Sunday, October 14, 2012

Chinese Braised Tofu and Eggplant with Ground Pork

It looks like we are making up for the lack of recent Chinese meals with a vengeance.  First there was the Fish-Fragrant Eggplant (Yu Xiang Qie Zi), then there was the Brussels Sprouts Fried Rice with Crispy Cauliflower (which isn't exactly traditional but I am including it since it is fried rice) and now this braised tofu dish.  I'm not even counting the Roast Corn with Spicy Miso Butter or the Asian-Marinated Flank Steak that we served it with, although those dishes were also Asian-inspired.  So I am thinking that I might move on from Chinese for a little while and try some other cuisines.  I am thinking about doing a few farmers' market-inspired meals at the beginning of the week (celery root and apple soup and warm mushroom salad anyone?) and then trying out a few recipes from the Indian subcontinent that I found in Mangoes and Curry Leaves: Culinary Travels Through the Great Subcontinent.  There is a green tomato curry that I am particularly intrigued by.  And I just so happened to pick up 2 pounds of green tomatoes at the farmers' market this morning and curry leaves at Kalustyans this afternoon.  So we are good to go.  Stay tuned for that recipe.  But I think we should shift our focus from China to other continents (or subcontinents).  And then maybe we will return to China the following week.

This recipe was homey, warm and comforting - the type of dish that warms you from the inside out.  My Chinese grandmother never made tofu for me, but this dish screams Chinese grandmother to me.  It was absolutely perfect for a brisk fall day.  The original recipe on Steamy Kitchen called for a pound of ground pork (and we used an entire pound although I wanted to use half of the package - Alex said using half was more complicated than it was worth and dumped the whole shebang in there), but I thought that was way too much pork.  I would definitely recommend cutting it down to half a pound (although if you are into meat, then go for the full pound).  The original recipe also didn't use eggplant, but I loved the Japanese eggplant in there.  I might even up the amount of eggplant next time.  The eggplant soaks up so much flavor and has such a wonderful soft texture (without being mushy).  Alex said that what he remembers best about the eggplant was "bursts of flavor."  I just thought it was delicious.  If you are not an eggplant fan, then you can omit it but you might actually surprise yourself if you try it...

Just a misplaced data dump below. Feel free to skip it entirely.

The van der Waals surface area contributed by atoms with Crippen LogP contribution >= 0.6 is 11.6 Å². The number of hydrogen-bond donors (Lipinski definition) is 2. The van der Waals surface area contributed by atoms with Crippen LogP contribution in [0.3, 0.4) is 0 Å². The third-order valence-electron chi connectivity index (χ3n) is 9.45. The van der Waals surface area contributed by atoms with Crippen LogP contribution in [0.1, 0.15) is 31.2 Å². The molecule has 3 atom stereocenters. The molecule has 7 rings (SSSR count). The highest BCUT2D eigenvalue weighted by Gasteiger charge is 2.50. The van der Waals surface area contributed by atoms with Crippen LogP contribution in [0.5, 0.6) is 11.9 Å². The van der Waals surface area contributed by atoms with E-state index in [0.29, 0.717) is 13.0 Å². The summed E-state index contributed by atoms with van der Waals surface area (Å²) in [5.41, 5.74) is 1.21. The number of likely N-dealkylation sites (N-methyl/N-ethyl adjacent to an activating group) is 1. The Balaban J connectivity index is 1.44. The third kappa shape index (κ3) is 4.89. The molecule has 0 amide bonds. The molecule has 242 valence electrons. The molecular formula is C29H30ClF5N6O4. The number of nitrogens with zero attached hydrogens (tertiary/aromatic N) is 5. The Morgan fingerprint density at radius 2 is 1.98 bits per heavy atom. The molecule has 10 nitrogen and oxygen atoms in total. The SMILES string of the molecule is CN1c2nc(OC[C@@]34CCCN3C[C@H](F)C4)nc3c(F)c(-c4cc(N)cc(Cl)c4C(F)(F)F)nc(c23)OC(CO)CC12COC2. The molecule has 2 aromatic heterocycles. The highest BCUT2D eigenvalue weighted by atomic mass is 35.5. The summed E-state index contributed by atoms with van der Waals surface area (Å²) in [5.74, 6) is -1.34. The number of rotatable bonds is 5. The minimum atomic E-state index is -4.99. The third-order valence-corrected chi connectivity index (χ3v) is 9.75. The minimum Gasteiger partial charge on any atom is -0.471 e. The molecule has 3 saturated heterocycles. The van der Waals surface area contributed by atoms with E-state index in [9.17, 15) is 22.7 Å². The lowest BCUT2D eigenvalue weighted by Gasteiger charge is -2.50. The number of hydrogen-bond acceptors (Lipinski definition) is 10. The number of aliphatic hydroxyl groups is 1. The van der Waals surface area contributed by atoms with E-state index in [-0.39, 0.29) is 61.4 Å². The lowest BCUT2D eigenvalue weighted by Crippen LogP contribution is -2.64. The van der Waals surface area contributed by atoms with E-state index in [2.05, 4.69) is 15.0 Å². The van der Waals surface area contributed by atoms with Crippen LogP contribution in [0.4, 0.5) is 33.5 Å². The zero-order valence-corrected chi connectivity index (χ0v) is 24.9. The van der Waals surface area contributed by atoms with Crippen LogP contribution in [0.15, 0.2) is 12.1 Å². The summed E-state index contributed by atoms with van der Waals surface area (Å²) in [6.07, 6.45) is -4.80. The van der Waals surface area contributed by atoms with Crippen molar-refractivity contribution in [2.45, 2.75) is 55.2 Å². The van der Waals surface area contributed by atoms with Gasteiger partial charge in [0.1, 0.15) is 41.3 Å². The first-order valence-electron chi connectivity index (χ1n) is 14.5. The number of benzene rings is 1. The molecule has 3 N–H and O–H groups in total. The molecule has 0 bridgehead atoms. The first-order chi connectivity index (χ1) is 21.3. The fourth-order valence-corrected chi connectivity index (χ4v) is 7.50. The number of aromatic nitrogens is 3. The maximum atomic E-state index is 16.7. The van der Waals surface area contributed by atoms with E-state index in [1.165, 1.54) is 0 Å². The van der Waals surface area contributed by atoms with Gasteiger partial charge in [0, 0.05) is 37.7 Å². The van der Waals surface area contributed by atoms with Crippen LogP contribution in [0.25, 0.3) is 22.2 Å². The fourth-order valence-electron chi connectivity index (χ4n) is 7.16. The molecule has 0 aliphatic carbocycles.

Recipe after the jump!

Chinese Braised Tofu and Eggplant with Ground Pork
Adapted from Steamy Kitchen

1 block firm or extra firm tofu
1 medium Japanese eggplant, cut into 1-inch cubes
3 tbsp vegetable or peanut oil, separated
1/2 lb ground pork, beef, turkey or chicken
2 cloves garlic, minced
2 tsp ginger, minced
1 1/2 cup chicken broth
3 tbsp oyster sauce
1 tbsp soy sauce
1/4 cup cool water
1 (generous) tsp cornstarch
kosher salt
2 scallion2, green and white parts, thinly sliced on the bias
1/2 tsp sesame oil

Drain the tofu and place on towels or paper towels.  To get rid excess water in the tofu, place another towel on top of the tofu, then place something flat and heavy (like a cutting board or a cast iron frying pan) on top.  You can weigh the cutting board down by putting a couple of cans of soup on top.  Let sit for 10 minutes.  Cut the tofu into several slices 3/4" thick. Season on both sides with s&p. 

Heat a wok or large saute pan over medium-high heat.  When hot, swirl in the cooking oil. Very carefully add the tofu slices in one layer.  Fry for 1-2 minutes or until the bottom is nicely golden-brown, then flip to fry the other side for 1-2 minutes or until both sides are golden-brown.  Remove the seared tofu to a clean plate.  Set aside.  Add 1-2 tbsp oil (depending on how dry the pan is when you take out the tofu).  Once the oil is hot, add the eggplant cubes and stir-fry until it begins to turn golden brown, about 3-4 minutes.  Add eggplant to the plate with the tofu.

To the same wok, add in the ground meat. Saute until browned, about 2 minutes. Add in the garlic and the ginger and stir fry for 30 seconds.

Add in the chicken broth, oyster sauce and soy sauce. In a small bowl, whisk together the water and the cornstarch.  In the wok, stir in the water and cornstarch mixture and bring everything to a simmer.  Lower the heat to medium-low.  Let simmer for 5 minutes, until thickened.  Add eggplant and simmer for 5 minutes.  Return the tofu to the pan and simmer for 5 more minutes.  Remove from heat and mix in scallions and sesame oil (if desired).

Serve with rice.

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